When we go out for a run, before we start taking the first step, there is one thing that almost all of us do: wait. Sometimes a few seconds, sometimes a few more. We wait until the visual signal of departure arrives, usually green in color, accompanied by a sound that means “GPS engaged.” We see the green circle on the clock, our ear perceives the beep, and off we go to make our run. We do this both because we actually want to keep track of our runs, and because we then like it if there is someone who appreciates our athletic gesture. There is a common saying among runners (but is fine for cyclists, swimmers, triathletes, etc.) that says “If it’s not on Strava, it never happened“, after all, it is the age of social networks and in many cases sharing one’s sports activities can also be a push for others, and can help to build a healthy lifestyle. There is nothing wrong with this; raise your hand if you don’t record your runs today with a watch or even just a smartphone app. However, when the use of technology becomes obsessive and we go from merely recording our activities to constantly checking if we are on the expected pace, if the beats go up too much, if the two hundred meters are really two hundred and not two hundred and three, then hey! Maybe we’d better stop and calm down a bit, come on! Running by paying too much attention to what the watch or our app is telling us causes the opposite effect to what every athlete would like, because instead of improving, better understanding our body and being able to control our efforts, it leads us to alienate ourselves from running, focusing only on the data we see on our wrist, and, if you are lucky enough to run in a nice place, you might not even enjoy it fully. And then, if you’re not a pro athlete or if you’re not trying toto improve to the second one of your particular achievements (but in many cases even in those two situations) being so much obsessed of your watch is of no use. The same applies to the smartphone. We already spend the whole day watching it, do we really want to depend on it to the point that we control it even during our spare time?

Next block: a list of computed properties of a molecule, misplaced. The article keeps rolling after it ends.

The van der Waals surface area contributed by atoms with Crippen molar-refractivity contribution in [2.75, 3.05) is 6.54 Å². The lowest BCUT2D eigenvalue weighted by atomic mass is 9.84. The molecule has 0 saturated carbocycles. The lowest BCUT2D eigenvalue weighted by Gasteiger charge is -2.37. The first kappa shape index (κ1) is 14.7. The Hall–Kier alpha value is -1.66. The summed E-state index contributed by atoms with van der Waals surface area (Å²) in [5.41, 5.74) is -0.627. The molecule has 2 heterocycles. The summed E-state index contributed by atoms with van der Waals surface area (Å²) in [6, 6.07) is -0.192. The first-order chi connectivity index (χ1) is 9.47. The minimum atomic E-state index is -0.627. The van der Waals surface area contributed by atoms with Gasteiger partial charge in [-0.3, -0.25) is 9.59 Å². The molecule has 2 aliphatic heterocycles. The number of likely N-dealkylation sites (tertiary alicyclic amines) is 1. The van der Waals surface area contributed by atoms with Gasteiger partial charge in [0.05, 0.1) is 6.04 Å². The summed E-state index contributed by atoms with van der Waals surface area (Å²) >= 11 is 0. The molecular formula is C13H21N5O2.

STRIPPED OF TECHNOLOGY
As you may have guessed, I think we can do without both, maybe gradually and just for a little while now and then, just to reassure ourselves that we can do it. Running stripped of technology is a bit like going back to running like you did as a child, for the sheer pleasure of it, without even knowing what miles and time are. And so I would like to propose for your run that you forget your sportwatch at home, leave your phone on the table and go out for a naked run . No wait, don’t take it literally, of course dress as you always do, just put aside all the technology that usually comes with you. If you really feel it’s essential to track your run and don’t trust yourself to go outside the house without your smartphone, you can try these two tricks: put the watch with the display resting on your wrist, so you won’t be tempted to look at it all the time, and the smartphone in airplane mode, so it won’t bother you with message and call notifications. It will not be the same as not having them at all, but it is forever a beginning. And you know it well, that even the longest and most challenging run starts with the first step.